Last week #WhatWouldMagufuliDo was trending on twitter as people, inspired by the frugal and conscientious leadership of Tanzania’s new president, John Pompe Magufuli, created memes in which they forego expensive options for more economic ones.
“There is going to be blood this year if my party doesn’t win,” said the young man Tanzania, and his fellows cheered him on. For a country that is deemed to be a harbour of peace, it is especially scary to hear passionate young people throwing words like blood around in conversation, as if it were nothing. Yes we want change, but what price are we willing to pay for the change? Can this change also be peaceful?
While contemporary African visual art is on the rise, Tanzania, which is known worldwide for the Tinga Tinga style of paintings, seems to be left behind. Art education in primary and secondary schools is non-existent, and very few artists carry the Tanzanian flag in international arenas. Is fine art dead in Tanzania? If not, where can we find it?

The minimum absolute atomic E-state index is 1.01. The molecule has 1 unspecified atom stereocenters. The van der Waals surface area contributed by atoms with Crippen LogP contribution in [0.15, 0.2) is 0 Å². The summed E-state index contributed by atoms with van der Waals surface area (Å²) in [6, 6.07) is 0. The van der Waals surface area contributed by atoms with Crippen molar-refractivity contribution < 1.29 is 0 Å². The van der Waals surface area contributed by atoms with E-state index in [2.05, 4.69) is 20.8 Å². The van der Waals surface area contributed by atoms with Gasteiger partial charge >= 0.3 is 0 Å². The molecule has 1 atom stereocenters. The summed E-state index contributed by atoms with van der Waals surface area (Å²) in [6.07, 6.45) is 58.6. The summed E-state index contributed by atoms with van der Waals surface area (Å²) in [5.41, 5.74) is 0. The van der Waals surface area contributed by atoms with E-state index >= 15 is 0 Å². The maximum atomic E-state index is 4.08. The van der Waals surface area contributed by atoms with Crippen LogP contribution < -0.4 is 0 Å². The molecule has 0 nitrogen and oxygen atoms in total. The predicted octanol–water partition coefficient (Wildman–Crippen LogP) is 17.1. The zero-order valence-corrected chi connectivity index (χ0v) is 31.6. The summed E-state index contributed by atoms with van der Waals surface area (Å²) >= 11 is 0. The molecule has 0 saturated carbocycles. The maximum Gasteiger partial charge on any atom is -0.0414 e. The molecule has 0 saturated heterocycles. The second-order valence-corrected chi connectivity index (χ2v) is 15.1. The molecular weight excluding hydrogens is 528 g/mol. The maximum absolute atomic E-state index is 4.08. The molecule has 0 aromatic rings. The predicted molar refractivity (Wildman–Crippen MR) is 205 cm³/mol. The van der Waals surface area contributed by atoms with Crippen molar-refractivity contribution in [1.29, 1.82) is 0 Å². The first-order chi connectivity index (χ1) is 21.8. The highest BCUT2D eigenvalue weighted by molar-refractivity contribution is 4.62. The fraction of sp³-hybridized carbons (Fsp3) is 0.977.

To spectators, Tanzania’s preference for Swahili over English may seem like a sign of liberation from colonial influence. But is that how we feel? In the era of globalisation, is Swahili crucial to our identity or does it isolate us from the rest of the world?
While Tanzanian guys in their twenties worry about career advancement, women of the same age worry about getting married. Your parents, neighbours, friends, everyone expects it. And we’re eager, too, but for some odd reasons.